“This grant also gives Michigan State University a unique opportunity to collaboratively support and provide resources to Indigenous communities, in service to community interests and needs, where Anishinaabemowin is spoken and taught, for generations to come.”
This grant also gives Michigan State University a unique opportunity to collaboratively support and provide resources to Indigenous communities, in service to community interests and needs, where Anishinaabemowin is spoken and taught, for generations to come.Dr. Gordon Henry, Co-PI
Many Indigenous tribes around the country encourage language education, but struggle to find qualified teachers who know the language well enough to pass it on. With this grant, Michigan State University will partner with other universities, tribal colleges, and tribal communities to establish a larger community that connects and sustains Indigenous language work at all of these institutions. The initiative follows a participatory research and pedagogical model that places members of Indigenous communities, including Indigenous faculty and language instructors, at the center and in leadership positions.
“What I am most excited about is the opportunity to think about how we can invest in the teaching of Indigenous languages and cultures to retain and recruit Indigenous students to Michigan State University and across the Big Ten Academic Alliance,” Long said. “And in order to recruit, retain, and graduate Indigenous students at Michigan State University, we need to have authentic and meaningful relationships with tribes in Michigan and across the Midwest. Part of this grant is designed to nurture those relationships to build the trust necessary to ensure enduring success.
Henry, who is connected with the tribal communities in Michigan, is leading the efforts to establish these relationships and nurture the infrastructure needed to recruit, retain, and graduate Indigenous students at Michigan State University.
Building Upon the Success of the Previous Grant
The LCTL Partnership also will use the Mellon funding to continue to develop additional courses in Hebrew and one other LCTL, which will be determined in the coming year, and to promote already-developed materials in Swahili and Hindi.
“This grant allows us to be much more coordinated in our offerings to identify where the strengths are across the Big Ten Academic Alliance so that we can make the best use of the resources we have,” Long said. “It allows us to think more holistically about how to offer more courses and more languages at higher levels of proficiency.”
The first Mellon grant received by the LCTL Partnership was for $1.2 million for a three-year period (September 2016-August 2019), which was used to coordinate how courses were shared across the Big Ten Academic Alliance. Instructional materials and templates were created for online teaching of three less common languages – Swahili, Hindi, and Hebrew – enabling more students from across the Big Ten to achieve high levels of proficiency in those languages.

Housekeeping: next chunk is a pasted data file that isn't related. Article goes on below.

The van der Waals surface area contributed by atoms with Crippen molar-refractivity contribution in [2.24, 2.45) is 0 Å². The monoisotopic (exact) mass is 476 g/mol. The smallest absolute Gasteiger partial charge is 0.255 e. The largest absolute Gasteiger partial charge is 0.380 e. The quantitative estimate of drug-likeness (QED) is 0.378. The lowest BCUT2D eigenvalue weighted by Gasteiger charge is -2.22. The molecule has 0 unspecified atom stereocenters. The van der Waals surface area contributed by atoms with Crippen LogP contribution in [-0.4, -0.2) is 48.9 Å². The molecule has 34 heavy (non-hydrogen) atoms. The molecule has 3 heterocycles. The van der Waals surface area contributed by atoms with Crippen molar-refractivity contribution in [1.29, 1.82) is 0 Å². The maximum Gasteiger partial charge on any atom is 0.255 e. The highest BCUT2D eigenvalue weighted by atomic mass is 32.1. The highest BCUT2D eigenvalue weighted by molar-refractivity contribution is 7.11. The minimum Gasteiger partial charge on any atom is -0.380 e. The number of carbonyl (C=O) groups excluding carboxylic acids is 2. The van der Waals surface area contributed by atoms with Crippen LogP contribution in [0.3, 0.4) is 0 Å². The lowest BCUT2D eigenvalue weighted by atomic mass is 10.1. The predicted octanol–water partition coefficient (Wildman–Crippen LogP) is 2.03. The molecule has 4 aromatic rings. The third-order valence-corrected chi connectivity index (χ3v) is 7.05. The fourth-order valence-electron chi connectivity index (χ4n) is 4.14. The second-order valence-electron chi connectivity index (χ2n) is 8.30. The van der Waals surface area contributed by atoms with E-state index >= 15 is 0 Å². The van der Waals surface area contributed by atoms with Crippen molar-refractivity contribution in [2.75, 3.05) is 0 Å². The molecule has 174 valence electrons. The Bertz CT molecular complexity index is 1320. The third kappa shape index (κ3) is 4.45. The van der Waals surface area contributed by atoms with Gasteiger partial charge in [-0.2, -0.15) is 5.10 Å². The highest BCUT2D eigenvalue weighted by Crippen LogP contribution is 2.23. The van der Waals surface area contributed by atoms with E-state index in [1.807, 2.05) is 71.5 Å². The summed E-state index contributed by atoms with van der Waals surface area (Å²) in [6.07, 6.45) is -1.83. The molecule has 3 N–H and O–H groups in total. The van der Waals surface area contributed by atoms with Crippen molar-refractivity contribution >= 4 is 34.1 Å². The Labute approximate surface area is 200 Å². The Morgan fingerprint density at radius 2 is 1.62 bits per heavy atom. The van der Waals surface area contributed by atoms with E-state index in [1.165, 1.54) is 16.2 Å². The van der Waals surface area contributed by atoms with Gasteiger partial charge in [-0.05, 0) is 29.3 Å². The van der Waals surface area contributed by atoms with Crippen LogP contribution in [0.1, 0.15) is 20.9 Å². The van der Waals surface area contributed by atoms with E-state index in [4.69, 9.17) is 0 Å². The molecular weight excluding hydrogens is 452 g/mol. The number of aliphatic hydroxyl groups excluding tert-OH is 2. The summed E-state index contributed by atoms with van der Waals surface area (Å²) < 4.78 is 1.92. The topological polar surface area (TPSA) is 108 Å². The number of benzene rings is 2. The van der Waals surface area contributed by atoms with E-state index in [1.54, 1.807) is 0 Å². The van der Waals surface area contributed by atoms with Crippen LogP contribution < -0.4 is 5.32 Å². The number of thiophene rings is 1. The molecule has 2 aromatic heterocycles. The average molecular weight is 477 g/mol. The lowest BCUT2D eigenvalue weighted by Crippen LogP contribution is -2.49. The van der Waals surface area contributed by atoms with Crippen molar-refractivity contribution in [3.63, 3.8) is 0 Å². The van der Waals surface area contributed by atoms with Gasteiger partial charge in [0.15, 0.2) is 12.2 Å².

We have learned that collaboration within the LCTL Partnership has greatly improved the quality and content of the materials. We are excited to see what other instructors will do with them.Emily Heidrich, Project Manager
“One of the most exciting aspects of the first grant is the work we have done around the Hebrew language,” Long said. “We partnered with the University of Maryland and they are teaching an entire course in Hebrew on ‘Israeli Entrepreneurship and Innovation’ and we have a critical mass of students taking this course. It’s a higher-level course that requires a higher level of language proficiency, so we are preparing more students to go to Israel to be able to interact with the people there through the language.”
With the first grant, the LCTL Partnership also provided professional development opportunities and other support for LCTL instructors to help with curriculum development and the transition of teaching languages online. Pedagogical workshops for LCTL instructors have been held and an “Introduction to Online Language Teaching” course, designed for experienced classroom instructors who want to make the transition to teaching languages online, was developed. In addition, an annual symposium, entitled “Shared LCTL Symposium” (SLCTLS), was established with the help of the University of Chicago to focus on the challenges and benefits of sharing LCTL instruction across institutions.
One of the outcomes of the SLCTLS shows that coordinating language instruction across multiple institutions has strengthened language programs. The third annual SLCTLS will be held in August 2019.
The LCTL Partnership website also will become a repository of resources for LCTL instructors, including a language-independent manual, which will be updated in this next grant cycle.